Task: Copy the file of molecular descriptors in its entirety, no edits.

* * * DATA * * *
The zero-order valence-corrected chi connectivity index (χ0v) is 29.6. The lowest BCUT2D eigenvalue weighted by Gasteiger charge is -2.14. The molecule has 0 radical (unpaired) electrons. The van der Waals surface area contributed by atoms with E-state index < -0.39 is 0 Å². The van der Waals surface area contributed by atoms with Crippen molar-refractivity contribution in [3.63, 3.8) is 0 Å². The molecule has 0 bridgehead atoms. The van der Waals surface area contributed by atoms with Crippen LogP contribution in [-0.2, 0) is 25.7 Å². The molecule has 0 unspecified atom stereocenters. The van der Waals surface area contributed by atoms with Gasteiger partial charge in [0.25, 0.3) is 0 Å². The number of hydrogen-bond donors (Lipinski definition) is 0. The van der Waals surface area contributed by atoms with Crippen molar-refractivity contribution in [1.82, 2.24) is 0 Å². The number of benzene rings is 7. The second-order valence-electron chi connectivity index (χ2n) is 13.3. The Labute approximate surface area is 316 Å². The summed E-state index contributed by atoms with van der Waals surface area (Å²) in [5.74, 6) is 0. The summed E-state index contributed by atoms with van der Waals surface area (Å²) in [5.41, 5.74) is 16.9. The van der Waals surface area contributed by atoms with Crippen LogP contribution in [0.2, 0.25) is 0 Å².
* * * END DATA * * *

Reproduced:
The zero-order valence-corrected chi connectivity index (χ0v) is 29.6. The lowest BCUT2D eigenvalue weighted by Gasteiger charge is -2.14. The molecule has 0 radical (unpaired) electrons. The van der Waals surface area contributed by atoms with E-state index < -0.39 is 0 Å². The van der Waals surface area contributed by atoms with Crippen molar-refractivity contribution in [3.63, 3.8) is 0 Å². The molecule has 0 bridgehead atoms. The van der Waals surface area contributed by atoms with Crippen LogP contribution in [-0.2, 0) is 25.7 Å². The molecule has 0 unspecified atom stereocenters. The van der Waals surface area contributed by atoms with Gasteiger partial charge in [0.25, 0.3) is 0 Å². The number of hydrogen-bond donors (Lipinski definition) is 0. The van der Waals surface area contributed by atoms with Crippen molar-refractivity contribution in [1.82, 2.24) is 0 Å². The number of benzene rings is 7. The second-order valence-electron chi connectivity index (χ2n) is 13.3. The Labute approximate surface area is 316 Å². The summed E-state index contributed by atoms with van der Waals surface area (Å²) in [5.74, 6) is 0. The summed E-state index contributed by atoms with van der Waals surface area (Å²) in [5.41, 5.74) is 16.9. The van der Waals surface area contributed by atoms with Crippen LogP contribution in [0.2, 0.25) is 0 Å².